3rd -wa kit-...-ywa

Drjudgy (talk) 18:50, 4 April 2016 (UTC)Reply[reply]


  1. ^ Frantz (1997:2)

I want to display ᓱᖽᐧᖿ[edit]

How do I display the characters for ᓱᖽᐧᖿ?

ICE77 -- 20:39, 1 July 2007 (UTC)Reply[reply]

It displays them just fine for me. It must be that my browser is set up to read the glyphs in the UCAS UniCode range, as I have fonts in that range. CJLippert (talk) 19:22, 3 May 2008 (UTC)Reply[reply]


Taivo, what did you not understand about the pronunciation indications I added? Hyacinth (talk) 20:36, 27 April 2008 (UTC)Reply[reply]

Simple, [ts] does not occur in the word 'snake' and is not the sound a snake makes and [ts:] does not occur in the word 'eagle' and is not the sound an eagle makes. If you want to bring some wording onto this page for discussion, then do so and we will make better wording, but IPA stands for International Phonetic Alphabet and THAT tells us how it is pronounced, not some animal noise which changes from language to language. Look at other language articles--none of them (or virtually none of them) have "pronunciation aids" to "clarify" the International Phonetic Alphabet. That's the point of the IPA, you don't NEED "clarification" with it. (Taivo (talk) 01:42, 28 April 2008 (UTC))Reply[reply]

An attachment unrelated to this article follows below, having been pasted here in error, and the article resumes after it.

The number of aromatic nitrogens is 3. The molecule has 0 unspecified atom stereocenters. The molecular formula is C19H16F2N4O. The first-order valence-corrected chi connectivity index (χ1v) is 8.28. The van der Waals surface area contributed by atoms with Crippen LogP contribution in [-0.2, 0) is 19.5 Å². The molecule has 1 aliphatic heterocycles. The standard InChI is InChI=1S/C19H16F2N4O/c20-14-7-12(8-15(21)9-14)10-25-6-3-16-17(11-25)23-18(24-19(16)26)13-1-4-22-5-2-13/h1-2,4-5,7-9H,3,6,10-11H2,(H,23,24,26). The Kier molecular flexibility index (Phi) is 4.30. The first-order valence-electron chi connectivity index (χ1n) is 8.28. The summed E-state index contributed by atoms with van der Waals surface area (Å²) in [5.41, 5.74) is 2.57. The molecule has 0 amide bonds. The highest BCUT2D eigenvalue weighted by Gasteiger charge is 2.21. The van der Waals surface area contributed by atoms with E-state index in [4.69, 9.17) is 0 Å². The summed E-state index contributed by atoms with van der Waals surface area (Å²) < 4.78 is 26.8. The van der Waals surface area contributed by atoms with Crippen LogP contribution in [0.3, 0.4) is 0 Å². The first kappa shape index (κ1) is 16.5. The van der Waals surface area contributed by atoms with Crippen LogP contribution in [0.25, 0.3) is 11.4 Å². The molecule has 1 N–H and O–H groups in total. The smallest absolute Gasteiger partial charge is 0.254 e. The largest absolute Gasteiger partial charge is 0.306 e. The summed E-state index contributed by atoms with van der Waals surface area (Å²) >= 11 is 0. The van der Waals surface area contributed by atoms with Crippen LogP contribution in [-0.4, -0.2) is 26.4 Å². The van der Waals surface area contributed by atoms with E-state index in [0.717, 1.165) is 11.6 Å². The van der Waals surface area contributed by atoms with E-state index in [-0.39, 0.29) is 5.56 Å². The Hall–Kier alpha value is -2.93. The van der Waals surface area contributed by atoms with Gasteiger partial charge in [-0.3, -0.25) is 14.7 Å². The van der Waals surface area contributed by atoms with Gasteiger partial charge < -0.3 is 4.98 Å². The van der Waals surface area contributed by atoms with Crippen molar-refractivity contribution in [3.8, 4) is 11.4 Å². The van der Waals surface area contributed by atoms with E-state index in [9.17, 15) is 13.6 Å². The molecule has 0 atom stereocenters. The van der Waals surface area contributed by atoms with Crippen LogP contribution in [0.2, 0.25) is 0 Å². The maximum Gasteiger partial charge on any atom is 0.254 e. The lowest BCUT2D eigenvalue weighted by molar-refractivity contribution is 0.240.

Is this article intended only for linguists? Is this article restricted to providing information only from the perspective of linguistics? Hyacinth (talk) 20:11, 30 April 2008 (UTC)Reply[reply]
It is Wikipedia practice to present all pronunciation in the International Phonetic Alphabet. The IPA is 100% clear in what it means. Even non-linguistic articles use the IPA for pronunciation (see the article on "Chaps", for example). Even in this case, the symbol [ts] is crystal clear even if one does not specifically know the IPA--a "t" followed by an "s". If you are concerned about "nonlinguists", then are you also going to explain "typologically polysynthetic"? It seems that needs more nonlinguistic explanation than [ts]. (Taivo (talk) 21:59, 30 April 2008 (UTC))Reply[reply]